The silent war:a war for freedom in the USA - Essay Example

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Freedom the basic principle on which our nation was built.It is seen in almost every aspect of our constitution.It is surprising then that it wasn’t until the late eighteenth and early nineteenth centuries,over a hundred years after our countries formation that different groups were just beginning to actively demand their most basic rights and freedoms…
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The silent war:a war for freedom in the USA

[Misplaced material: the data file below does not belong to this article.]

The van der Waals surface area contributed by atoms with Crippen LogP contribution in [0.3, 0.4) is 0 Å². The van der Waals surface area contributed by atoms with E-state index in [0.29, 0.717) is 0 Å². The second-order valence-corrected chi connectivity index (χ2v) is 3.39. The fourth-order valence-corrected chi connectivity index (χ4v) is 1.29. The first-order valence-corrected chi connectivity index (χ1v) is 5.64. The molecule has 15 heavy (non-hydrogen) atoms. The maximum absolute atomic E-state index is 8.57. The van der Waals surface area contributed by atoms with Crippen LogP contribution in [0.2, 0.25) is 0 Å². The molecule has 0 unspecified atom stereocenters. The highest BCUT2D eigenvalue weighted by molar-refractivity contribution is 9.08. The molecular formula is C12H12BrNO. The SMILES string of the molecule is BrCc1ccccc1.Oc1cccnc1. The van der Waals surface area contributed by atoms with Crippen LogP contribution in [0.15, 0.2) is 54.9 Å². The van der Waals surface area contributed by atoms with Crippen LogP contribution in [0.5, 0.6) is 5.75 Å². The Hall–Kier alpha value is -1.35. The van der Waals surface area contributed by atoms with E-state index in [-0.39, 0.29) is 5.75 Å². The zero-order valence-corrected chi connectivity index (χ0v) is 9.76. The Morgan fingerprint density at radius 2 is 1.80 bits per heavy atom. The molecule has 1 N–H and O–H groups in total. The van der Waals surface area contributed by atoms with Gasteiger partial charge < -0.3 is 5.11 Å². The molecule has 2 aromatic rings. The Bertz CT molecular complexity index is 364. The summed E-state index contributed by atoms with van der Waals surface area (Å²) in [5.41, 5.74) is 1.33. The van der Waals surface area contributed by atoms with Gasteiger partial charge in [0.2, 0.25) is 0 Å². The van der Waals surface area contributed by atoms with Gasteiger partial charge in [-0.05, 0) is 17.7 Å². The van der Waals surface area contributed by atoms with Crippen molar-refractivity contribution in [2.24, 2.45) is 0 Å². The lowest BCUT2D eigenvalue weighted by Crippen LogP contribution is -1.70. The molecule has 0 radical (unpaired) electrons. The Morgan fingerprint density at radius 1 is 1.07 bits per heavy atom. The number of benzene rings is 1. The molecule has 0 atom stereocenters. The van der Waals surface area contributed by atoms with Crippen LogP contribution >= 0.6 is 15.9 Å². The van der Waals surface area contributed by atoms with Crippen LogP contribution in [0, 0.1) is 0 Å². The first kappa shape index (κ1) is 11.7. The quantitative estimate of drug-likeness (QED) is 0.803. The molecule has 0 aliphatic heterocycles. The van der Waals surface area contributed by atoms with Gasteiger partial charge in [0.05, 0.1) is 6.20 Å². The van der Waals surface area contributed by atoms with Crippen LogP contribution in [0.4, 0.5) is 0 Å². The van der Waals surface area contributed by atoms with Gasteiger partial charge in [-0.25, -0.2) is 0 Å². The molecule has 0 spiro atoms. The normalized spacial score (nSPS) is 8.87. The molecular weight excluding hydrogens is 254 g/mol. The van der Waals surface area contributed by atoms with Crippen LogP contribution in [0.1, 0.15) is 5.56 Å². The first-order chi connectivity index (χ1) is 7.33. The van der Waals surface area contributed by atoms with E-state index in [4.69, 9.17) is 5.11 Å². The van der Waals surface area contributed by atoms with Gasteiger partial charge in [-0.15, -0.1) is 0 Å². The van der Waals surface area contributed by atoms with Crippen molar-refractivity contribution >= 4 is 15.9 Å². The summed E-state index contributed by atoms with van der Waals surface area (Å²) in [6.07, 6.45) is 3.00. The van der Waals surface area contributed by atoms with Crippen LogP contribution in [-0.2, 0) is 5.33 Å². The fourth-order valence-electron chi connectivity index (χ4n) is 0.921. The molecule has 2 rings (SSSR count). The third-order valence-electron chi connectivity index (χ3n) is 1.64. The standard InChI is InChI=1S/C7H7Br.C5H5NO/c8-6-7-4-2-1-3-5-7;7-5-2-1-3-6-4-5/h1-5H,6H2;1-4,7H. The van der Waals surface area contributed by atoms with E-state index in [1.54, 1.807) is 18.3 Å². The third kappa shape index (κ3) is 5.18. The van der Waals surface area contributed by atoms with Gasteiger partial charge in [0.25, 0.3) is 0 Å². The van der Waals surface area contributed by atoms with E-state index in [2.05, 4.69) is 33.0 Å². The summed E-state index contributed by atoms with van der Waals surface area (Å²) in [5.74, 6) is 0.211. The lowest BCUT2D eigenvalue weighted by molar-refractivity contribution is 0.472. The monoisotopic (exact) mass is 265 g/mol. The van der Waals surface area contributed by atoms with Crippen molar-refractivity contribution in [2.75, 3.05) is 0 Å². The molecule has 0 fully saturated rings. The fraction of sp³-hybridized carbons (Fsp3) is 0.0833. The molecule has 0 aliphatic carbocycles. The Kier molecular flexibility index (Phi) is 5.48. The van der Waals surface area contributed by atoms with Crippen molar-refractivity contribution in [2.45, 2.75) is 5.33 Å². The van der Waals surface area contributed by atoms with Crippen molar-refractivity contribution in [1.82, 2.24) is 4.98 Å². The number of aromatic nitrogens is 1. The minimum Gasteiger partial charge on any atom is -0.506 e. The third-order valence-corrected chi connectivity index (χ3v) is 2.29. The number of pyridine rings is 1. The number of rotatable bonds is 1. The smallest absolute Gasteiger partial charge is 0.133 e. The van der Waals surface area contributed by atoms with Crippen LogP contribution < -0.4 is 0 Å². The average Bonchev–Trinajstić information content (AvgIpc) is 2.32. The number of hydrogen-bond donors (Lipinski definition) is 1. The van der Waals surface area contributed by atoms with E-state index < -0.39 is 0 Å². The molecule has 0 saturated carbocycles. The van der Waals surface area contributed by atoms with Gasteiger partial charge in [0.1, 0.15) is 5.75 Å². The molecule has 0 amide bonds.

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The Silent War Freedom the basic principle on which our nation was built. It is seen in almost every aspect of our constitution, from the freedom of speech to the freedom of religion. It is surprising then that it wasn’t until the late eighteenth and early nineteenth centuries, over a hundred years after our countries formation that different groups were just beginning to actively demand their most basic rights and freedoms. It was on the brink of World War I that this other, less violent but just as important, war began to rock our nation and forever change the course of the United States. This was not war as usual, defined by guns and soldiers; this was a war fought politically on the inequalities so many Americans faced. This was a war for freedom. As we begin to investigate the different aspects and outcomes that defined this war including, women’s suffrage, the progressive era, and the espionage act we will see how this war forever changed and continues to change our nation. Before this war began women in the United States were denied many of their constitutional rights including the right to vote, and the right to run for office. The women’s suffrage movement started in 1848 during the Seneca Falls Convention. It was not really fought for, though, until after the Civil War in which the 15th amendment was added to the constitution; which allowed all men to vote regardless of color, however, women were still denied their right. Women’s suffrage finally scored a victory in 1920 when the 19th amendment was added to the constitution which gave all citizens of the U.S. a right to vote regardless of their sex. This was a huge break through for women all over the U.S. but the fight did not stop there and to this day women continue to push for equality in every aspect of their lives. It was during this time that the progressive era also became in full bloom. The main goal of the progressive era was to purify the government. Theodor Roosevelt showed his support for progressivism when he said, “A great democracy must be progressive or it will soon cease to be a great democracy”. They saw the corruption forming in politics and governmental parties and tried to get it out. They aided the women’s suffrage movement in their right to vote because they felt women had a more pure look at politics and would bring change with their vote. They also made changes in education by making scientific subjects such as history and economics. The final great change that was felt as a result of this war was not as positive as the previous two mentioned. Due to the outpouring of people against the U.S involvement in World War I the government issued the Espionage Act in 1917. It instated a 20 year imprisonment and 10,000 fines for anyone who interfered with recruiting troops or divulged U.S. defense tactics. There was an outcry against this act in Washington and many government officials were sentenced to prison for publically denouncing the Espionage Act. This brought on many debates about the fine line that exists between our freedom of speech and treason, which are still in effect today. As in any war this war brought with it many gains such as in the women’s suffrage movement, and the progressive era, and some losses such as the Espionage Act. Though it may have peaked in intensity during the turn of the twentieth century this non violent war is far from over. This time period demonstrated to the citizens of the United States that though our nation is built on freedom it is up to us to stand up for our rights as individuals. Some key words used in this essay are: voting, change, rights, freedom, and government. Works Cited Roosevelt, Theodore. "In His Own Words: Life of Theodore Roosevelt." Theodore Roosevelt Association. Theodore Roosevelt Association, Chartered by Act of Congress 1920, n.d. Web. 29 Mar 2011. . Read More
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